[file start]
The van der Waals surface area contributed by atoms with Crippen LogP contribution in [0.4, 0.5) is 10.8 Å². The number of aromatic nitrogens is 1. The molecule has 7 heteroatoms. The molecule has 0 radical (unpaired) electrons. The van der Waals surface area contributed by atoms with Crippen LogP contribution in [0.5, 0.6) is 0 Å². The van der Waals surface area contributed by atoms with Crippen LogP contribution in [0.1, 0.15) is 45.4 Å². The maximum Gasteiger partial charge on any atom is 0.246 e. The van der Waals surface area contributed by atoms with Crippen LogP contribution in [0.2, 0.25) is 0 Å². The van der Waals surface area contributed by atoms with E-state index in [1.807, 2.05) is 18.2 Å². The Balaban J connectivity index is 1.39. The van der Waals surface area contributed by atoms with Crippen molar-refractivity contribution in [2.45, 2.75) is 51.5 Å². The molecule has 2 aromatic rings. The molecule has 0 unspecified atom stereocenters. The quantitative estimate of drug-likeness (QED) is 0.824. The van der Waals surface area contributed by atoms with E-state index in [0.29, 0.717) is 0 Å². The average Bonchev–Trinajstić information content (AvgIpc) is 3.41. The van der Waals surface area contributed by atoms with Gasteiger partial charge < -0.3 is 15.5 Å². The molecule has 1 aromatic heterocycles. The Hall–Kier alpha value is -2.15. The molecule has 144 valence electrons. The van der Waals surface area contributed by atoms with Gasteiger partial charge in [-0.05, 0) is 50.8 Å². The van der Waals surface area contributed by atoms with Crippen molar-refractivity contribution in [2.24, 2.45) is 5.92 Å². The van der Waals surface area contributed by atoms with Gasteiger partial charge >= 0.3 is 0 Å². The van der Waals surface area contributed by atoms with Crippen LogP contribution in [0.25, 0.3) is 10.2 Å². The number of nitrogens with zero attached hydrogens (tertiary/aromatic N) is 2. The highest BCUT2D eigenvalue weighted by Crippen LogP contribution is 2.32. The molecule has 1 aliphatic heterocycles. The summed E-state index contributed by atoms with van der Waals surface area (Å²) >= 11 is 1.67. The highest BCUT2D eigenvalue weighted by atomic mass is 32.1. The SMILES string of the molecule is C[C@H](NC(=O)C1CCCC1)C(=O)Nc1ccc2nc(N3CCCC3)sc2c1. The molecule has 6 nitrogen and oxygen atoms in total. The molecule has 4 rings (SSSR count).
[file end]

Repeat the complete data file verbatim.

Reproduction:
The van der Waals surface area contributed by atoms with Crippen LogP contribution in [0.4, 0.5) is 10.8 Å². The number of aromatic nitrogens is 1. The molecule has 7 heteroatoms. The molecule has 0 radical (unpaired) electrons. The van der Waals surface area contributed by atoms with Crippen LogP contribution in [0.5, 0.6) is 0 Å². The van der Waals surface area contributed by atoms with Crippen LogP contribution in [0.1, 0.15) is 45.4 Å². The maximum Gasteiger partial charge on any atom is 0.246 e. The van der Waals surface area contributed by atoms with Crippen LogP contribution in [0.2, 0.25) is 0 Å². The van der Waals surface area contributed by atoms with E-state index in [1.807, 2.05) is 18.2 Å². The Balaban J connectivity index is 1.39. The van der Waals surface area contributed by atoms with Crippen molar-refractivity contribution in [2.45, 2.75) is 51.5 Å². The molecule has 2 aromatic rings. The molecule has 0 unspecified atom stereocenters. The quantitative estimate of drug-likeness (QED) is 0.824. The van der Waals surface area contributed by atoms with E-state index in [0.29, 0.717) is 0 Å². The average Bonchev–Trinajstić information content (AvgIpc) is 3.41. The van der Waals surface area contributed by atoms with Gasteiger partial charge < -0.3 is 15.5 Å². The molecule has 1 aromatic heterocycles. The Hall–Kier alpha value is -2.15. The molecule has 144 valence electrons. The van der Waals surface area contributed by atoms with Gasteiger partial charge in [-0.05, 0) is 50.8 Å². The van der Waals surface area contributed by atoms with Crippen molar-refractivity contribution in [2.24, 2.45) is 5.92 Å². The van der Waals surface area contributed by atoms with Gasteiger partial charge >= 0.3 is 0 Å². The van der Waals surface area contributed by atoms with Crippen LogP contribution in [0.25, 0.3) is 10.2 Å². The number of nitrogens with zero attached hydrogens (tertiary/aromatic N) is 2. The highest BCUT2D eigenvalue weighted by Crippen LogP contribution is 2.32. The molecule has 1 aliphatic heterocycles. The summed E-state index contributed by atoms with van der Waals surface area (Å²) >= 11 is 1.67. The highest BCUT2D eigenvalue weighted by atomic mass is 32.1. The SMILES string of the molecule is C[C@H](NC(=O)C1CCCC1)C(=O)Nc1ccc2nc(N3CCCC3)sc2c1. The molecule has 6 nitrogen and oxygen atoms in total. The molecule has 4 rings (SSSR count).